Evidence and consequences of the central role of the kidneys in the pathophysiology of sympathetic hyperactivity

27Citations
Citations of this article
27Readers
Mendeley users who have this article in their library.
Get full text

Abstract

Chronic elevation of the sympathetic nervous system has been identified as a major contributor to the complex pathophysiology of hypertension, states of volume overload - such as heart failure - and progressive kidney disease. It is also a strong determinant for clinical outcome. This review focuses on the central role of the kidneys in the pathogenesis of sympathetic hyperactivity. As a consequence, renal denervation may be an attractive option to treat sympathetic hyperactivity. The review will also focus on first results and the still remaining questions of this new treatment option.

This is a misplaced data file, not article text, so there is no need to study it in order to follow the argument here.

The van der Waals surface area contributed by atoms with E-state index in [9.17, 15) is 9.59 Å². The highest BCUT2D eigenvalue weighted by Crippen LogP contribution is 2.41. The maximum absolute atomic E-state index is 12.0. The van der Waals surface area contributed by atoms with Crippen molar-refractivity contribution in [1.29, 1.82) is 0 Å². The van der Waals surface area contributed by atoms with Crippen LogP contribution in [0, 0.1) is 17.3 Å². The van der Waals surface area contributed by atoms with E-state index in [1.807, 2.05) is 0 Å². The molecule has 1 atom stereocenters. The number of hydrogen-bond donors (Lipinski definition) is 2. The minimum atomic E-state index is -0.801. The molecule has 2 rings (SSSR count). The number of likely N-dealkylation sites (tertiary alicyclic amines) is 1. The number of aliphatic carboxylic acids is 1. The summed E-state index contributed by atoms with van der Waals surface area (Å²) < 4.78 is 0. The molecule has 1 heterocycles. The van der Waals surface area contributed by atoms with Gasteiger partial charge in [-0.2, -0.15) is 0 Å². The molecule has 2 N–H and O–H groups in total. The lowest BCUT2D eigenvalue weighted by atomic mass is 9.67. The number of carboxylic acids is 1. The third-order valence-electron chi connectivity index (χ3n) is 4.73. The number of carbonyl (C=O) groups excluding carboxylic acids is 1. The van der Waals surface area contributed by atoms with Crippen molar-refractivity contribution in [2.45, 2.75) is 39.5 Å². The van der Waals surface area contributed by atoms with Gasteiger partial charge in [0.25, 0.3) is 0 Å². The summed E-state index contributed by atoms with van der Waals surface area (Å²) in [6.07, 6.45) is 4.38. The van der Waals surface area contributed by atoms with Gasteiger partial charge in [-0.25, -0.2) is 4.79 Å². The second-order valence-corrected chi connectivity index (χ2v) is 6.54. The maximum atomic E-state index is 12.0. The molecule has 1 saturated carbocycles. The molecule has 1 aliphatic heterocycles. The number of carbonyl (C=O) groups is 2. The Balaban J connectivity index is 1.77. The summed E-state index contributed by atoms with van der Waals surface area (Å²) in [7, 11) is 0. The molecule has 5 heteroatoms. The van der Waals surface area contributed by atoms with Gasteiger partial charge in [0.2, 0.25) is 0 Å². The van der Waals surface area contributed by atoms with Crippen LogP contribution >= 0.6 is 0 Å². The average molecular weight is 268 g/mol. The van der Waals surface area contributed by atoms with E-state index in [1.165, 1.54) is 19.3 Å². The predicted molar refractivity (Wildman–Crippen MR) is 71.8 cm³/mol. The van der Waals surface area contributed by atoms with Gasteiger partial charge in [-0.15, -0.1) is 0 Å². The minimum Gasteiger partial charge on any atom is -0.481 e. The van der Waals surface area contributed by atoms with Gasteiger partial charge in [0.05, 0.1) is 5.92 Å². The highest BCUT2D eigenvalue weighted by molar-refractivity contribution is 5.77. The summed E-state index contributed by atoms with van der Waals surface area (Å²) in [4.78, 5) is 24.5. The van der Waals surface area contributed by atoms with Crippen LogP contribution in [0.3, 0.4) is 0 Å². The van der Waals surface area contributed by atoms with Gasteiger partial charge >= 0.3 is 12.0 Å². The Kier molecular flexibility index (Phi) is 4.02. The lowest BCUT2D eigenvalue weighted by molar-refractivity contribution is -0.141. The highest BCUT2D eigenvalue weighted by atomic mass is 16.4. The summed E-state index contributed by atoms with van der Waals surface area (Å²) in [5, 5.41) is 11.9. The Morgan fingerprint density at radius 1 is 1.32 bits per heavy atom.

Cite

CITATION STYLE

APA

Vink, E. E., & Blankestijn, P. J. (2012). Evidence and consequences of the central role of the kidneys in the pathophysiology of sympathetic hyperactivity. Frontiers in Physiology, 3 FEB. https://doi.org/10.3389/fphys.2012.00029

Register to see more suggestions

Mendeley helps you to discover research relevant for your work.

Already have an account?

Save time finding and organizing research with Mendeley

Sign up for free